Wednesday, February 19, 1997
San Jose del Cabo, Mexico --
I was along for the ride. Sitting high up on the bow, dragging a small plastic squid on the outside chance of tying into a tuna. It was Ralph’s boat and he was driving. Pat was sitting in the middle seat. We had been out since midmorning, about 2 ½ hours. Ralph had caught a very nice four-foot dorado which was in the water-soaked gunny sack on the floor and the small sierra mackerel caught by Pat was back in the briny, a little wiser than your average mackerel. We were zigzagging in big long looping zees, in the dead calm of the turquoise waters, our landmark, Cabo Pulmo, a hazy brown hill about three miles due west.
Then my reel started screaming. The line was being peeled off so fast that it became dangerous. We chased the fish. So this is why tuna are so revered as game fish, I thought. That is, until I saw a break in the surface 150 yards away, a marlin. A @#*!! Marlin! Ralph, who had been fishing the baja for the last 20 years, claimed to have never hooked a marlin. Pat, a kindergarten teacher from Portland, Oregon had a story to tell the kids. And I was about to take a ride. We fought the marlin for an hour. When it made its runs, we chased it. We would get directly over it, the line going straight down 200 feet, the marlin just hanging out, perhaps aware of some sort of nuisance. When I would try to move it, my rod tip would bend, the monofilament line would stretch as a tight as a piano wire and the fish wouldn’t budge. It was like I was hooked on the bottom. Then it would take off.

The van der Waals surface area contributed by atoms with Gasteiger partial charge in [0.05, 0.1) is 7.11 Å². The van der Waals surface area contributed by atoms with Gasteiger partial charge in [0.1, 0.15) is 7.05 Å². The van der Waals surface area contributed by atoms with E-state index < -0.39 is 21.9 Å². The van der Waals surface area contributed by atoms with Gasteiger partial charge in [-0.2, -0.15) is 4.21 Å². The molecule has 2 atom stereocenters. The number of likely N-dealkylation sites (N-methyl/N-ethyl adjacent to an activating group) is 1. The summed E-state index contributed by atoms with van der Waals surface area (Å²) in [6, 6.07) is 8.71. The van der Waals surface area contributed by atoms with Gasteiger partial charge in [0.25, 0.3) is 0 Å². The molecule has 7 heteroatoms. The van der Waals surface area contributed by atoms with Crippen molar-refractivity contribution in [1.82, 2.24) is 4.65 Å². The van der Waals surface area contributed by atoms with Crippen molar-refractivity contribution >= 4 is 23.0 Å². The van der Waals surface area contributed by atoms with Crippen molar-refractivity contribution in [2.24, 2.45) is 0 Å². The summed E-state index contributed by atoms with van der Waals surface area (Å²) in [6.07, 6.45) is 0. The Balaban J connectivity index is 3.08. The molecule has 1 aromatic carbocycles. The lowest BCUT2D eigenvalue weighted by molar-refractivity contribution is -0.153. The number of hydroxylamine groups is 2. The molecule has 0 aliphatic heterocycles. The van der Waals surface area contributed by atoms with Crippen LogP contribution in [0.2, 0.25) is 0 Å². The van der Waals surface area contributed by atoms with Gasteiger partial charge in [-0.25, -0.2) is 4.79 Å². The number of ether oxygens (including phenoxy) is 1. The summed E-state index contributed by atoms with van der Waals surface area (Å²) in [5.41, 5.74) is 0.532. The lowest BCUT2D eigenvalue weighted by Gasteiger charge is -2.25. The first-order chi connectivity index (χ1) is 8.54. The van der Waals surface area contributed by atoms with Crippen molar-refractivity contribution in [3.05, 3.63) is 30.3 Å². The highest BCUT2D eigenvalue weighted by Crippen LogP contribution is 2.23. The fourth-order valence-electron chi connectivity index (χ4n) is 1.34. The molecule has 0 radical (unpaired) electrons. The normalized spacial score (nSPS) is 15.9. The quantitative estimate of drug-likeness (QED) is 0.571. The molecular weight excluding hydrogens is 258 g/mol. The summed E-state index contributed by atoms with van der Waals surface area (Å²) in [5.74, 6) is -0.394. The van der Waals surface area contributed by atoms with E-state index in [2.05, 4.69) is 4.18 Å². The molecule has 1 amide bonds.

The cheap Abu Garcia shore-casting open-faced reel would cry out for mercy. The line would slash through the water with an audible "zing". No longer perpendicular to the water, the angle of the line would rapidly begin to lessen. The marlin was shooting to the surface. "He’s going to jump! He’s going to jump!" Pat was poised with his camera. Ralph was just enjoying the show.
The marlin would magnificently break the surface, each time a little closer to the boat. Shaking his head back and forth like on TV. Seemingly walking on the water. At one point the fish was lying on the surface of the water no more than 50 yards away. For the first time, I actually thought I might be able to land it and began to wonder what the record was for marlin taken on 25-pound test line. It was now close enough for me to see my lime-green lure was not even hooked on the fish. It was just dangling there, the line wrapped around its bill.
Five minutes later, the fish was free having shaken the hook. My line was intact and the squid lure was back in Ralph’s tackle box. It was over. I had a marlin and I fought it for an hour. Pat was able to get some pictures and he promised me he would send me copies from Portland. Until then, the two little black and blue circles on my stomach left by the butt-end of my fishing pole is the only proof I have, that it wasn’t all a dream.